Strengthening groundwater laws

Strengthening groundwater lawsStrengthening groundwater laws is an essential part of safeguarding our water resources. We’re working with partners and legislators to update, expand and strengthen our outdated groundwater protections to ensure all our waterways remain viable and our families have access to clean, safe and plentiful drinking water.

The outdated Groundwater Protection Act

In 2004, Clean Wisconsin worked to help pass the Groundwater Protection Act. The law, passed in the aftermath of a defeated proposal to build a Perrier water bottling plant near Big Spring and the Mecan River, set new standards for the Department of Natural Resources and gave new resources to local governments to protect against over-pumping. While the law was progressive at the time, the authors and stakeholders all acknowledged that it was a first step huge gaps remained. But 10 years later, and despite recommendations for legislation from the Groundwater Advisory Committee, no next steps have been taken. It is not 2004 anymore, and protections remain weak at best.

Time to move forward

Since the Groundwater Protection Act was passed, problems with over-pumping groundwater have only gotten worse, the law is proving to be inadequate, and applications for large, high-capacity water wells have increased by 40% in the last three years alone. In addition, in both 2013 and 2014, legislation was introduced that would have rolled back our groundwater protections even more. Luckily, citizens across the state took notice and took action, and these attempts to undo what few protections we have were thwarted.

With fellow advocates, scientists and attorneys, we have drafted key principles for lawmakers as they proceed this session with drafting legislation to address this critical issue. These core principles will help us evaluate legislation as it is introduced:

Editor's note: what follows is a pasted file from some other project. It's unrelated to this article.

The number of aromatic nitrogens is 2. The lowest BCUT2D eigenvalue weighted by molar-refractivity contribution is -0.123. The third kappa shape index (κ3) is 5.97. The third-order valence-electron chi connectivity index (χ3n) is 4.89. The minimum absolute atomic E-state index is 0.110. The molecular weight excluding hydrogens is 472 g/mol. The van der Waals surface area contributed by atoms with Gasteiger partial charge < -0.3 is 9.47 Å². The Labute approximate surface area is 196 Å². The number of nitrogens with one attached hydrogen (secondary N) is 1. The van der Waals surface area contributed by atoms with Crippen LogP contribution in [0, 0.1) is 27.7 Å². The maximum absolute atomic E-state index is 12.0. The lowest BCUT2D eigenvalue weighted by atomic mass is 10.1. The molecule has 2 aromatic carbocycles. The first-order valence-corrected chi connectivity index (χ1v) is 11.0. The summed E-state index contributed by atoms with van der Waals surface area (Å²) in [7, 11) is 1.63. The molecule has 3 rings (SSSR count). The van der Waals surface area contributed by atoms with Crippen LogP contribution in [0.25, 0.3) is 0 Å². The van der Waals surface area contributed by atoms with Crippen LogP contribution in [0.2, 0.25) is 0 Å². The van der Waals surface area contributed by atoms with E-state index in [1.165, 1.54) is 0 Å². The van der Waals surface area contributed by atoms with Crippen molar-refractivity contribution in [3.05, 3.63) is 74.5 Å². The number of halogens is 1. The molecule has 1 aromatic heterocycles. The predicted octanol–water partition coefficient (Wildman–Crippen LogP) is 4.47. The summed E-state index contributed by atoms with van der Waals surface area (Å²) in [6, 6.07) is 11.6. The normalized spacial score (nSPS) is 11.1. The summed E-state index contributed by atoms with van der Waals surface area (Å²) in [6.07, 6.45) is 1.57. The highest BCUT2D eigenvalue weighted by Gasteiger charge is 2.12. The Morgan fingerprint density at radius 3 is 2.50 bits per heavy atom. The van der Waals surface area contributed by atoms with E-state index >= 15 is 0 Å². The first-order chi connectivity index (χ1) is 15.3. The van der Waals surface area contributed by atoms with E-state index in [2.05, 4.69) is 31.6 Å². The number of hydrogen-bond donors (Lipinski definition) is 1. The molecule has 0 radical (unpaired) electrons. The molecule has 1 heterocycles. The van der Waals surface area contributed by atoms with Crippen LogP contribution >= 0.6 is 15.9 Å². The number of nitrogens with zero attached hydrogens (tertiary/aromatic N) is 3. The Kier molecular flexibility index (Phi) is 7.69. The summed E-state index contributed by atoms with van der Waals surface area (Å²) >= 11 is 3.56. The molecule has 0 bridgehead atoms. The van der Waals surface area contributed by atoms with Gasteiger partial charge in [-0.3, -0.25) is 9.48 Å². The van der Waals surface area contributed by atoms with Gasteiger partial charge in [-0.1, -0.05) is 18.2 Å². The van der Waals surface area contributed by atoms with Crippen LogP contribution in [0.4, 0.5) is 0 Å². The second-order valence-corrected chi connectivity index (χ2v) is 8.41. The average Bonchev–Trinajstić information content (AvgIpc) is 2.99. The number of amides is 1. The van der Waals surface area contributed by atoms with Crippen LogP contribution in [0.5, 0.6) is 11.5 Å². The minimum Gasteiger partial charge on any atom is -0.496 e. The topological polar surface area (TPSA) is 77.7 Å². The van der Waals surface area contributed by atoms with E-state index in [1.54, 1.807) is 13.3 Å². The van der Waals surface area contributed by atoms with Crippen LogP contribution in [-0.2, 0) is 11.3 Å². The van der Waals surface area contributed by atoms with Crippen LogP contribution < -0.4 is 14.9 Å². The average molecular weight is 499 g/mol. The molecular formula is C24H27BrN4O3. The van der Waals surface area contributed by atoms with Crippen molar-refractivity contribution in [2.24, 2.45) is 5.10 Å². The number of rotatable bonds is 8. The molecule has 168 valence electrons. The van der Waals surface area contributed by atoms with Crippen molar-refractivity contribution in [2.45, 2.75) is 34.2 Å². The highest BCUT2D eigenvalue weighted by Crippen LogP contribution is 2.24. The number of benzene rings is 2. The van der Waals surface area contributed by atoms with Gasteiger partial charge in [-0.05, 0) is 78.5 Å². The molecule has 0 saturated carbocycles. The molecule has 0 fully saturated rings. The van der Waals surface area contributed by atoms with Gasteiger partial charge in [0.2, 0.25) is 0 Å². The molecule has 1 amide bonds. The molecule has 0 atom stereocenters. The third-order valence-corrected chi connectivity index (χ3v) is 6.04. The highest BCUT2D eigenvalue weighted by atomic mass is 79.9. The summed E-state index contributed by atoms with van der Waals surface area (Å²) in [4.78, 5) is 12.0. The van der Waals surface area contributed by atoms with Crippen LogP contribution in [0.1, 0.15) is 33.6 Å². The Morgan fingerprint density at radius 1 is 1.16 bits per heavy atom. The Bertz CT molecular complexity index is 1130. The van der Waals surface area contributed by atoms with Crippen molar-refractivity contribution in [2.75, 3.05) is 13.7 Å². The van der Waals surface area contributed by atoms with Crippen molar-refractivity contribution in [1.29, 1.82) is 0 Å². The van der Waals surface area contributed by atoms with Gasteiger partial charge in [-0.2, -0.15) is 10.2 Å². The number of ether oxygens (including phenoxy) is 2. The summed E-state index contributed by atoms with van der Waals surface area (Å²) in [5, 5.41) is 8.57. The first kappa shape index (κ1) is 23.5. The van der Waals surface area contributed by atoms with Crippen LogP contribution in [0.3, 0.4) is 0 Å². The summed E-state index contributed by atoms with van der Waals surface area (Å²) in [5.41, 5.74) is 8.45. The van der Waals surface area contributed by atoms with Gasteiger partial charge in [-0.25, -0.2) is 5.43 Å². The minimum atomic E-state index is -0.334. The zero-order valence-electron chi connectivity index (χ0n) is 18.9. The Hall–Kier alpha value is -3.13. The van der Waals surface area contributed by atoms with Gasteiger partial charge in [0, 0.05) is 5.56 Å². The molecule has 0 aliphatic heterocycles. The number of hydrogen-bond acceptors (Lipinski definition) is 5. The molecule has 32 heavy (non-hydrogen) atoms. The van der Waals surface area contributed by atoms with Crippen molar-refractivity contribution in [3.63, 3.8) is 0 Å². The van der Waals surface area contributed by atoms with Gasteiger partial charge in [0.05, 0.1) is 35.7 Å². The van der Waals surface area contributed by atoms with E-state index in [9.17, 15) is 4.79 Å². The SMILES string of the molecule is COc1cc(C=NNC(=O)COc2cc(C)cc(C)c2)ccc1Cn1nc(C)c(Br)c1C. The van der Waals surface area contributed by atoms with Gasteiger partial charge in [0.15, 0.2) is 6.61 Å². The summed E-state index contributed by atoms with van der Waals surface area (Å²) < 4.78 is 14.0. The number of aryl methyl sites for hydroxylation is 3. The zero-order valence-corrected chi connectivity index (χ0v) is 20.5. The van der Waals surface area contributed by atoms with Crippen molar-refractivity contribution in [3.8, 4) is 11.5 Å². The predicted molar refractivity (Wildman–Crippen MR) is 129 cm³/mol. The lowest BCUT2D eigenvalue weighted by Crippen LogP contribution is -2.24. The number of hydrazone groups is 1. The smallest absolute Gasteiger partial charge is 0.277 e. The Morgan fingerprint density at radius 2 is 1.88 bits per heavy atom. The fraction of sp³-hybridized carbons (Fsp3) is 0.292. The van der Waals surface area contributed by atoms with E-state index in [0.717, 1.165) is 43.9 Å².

1. Groundwater management and permitting must be based on science
  2. Legislation must help citizens and protect natural resources that are impacted by over-pumping
  3. Legislation must prevent problems caused by over-pumping of groundwater in the future
  4. Legislation cannot roll back current protections

We need to let legislators know it is past time to take the next step forward, not backward. Both Minnesota and Michigan have figured out how to provide sustainable groundwater resources for all users and have funded programs that allow for a robust, protective process for issuing high capacity well permits. Wisconsin must do the same.

As we communicate these core principles in the Capitol, we also need your help. We need you to reach out to your legislators and let them know that you expect these core principles in any legislation addressing high-capacity wells and groundwater concerns.

In addition to working on the legislative front, our legal team is working to protect our groundwater in the permitting process and in the courts. In 2014 alone, Clean Wisconsin won two major legal victories against over-pumping at the New Chester and Richfield dairies. These cases are helping build support for stronger protections.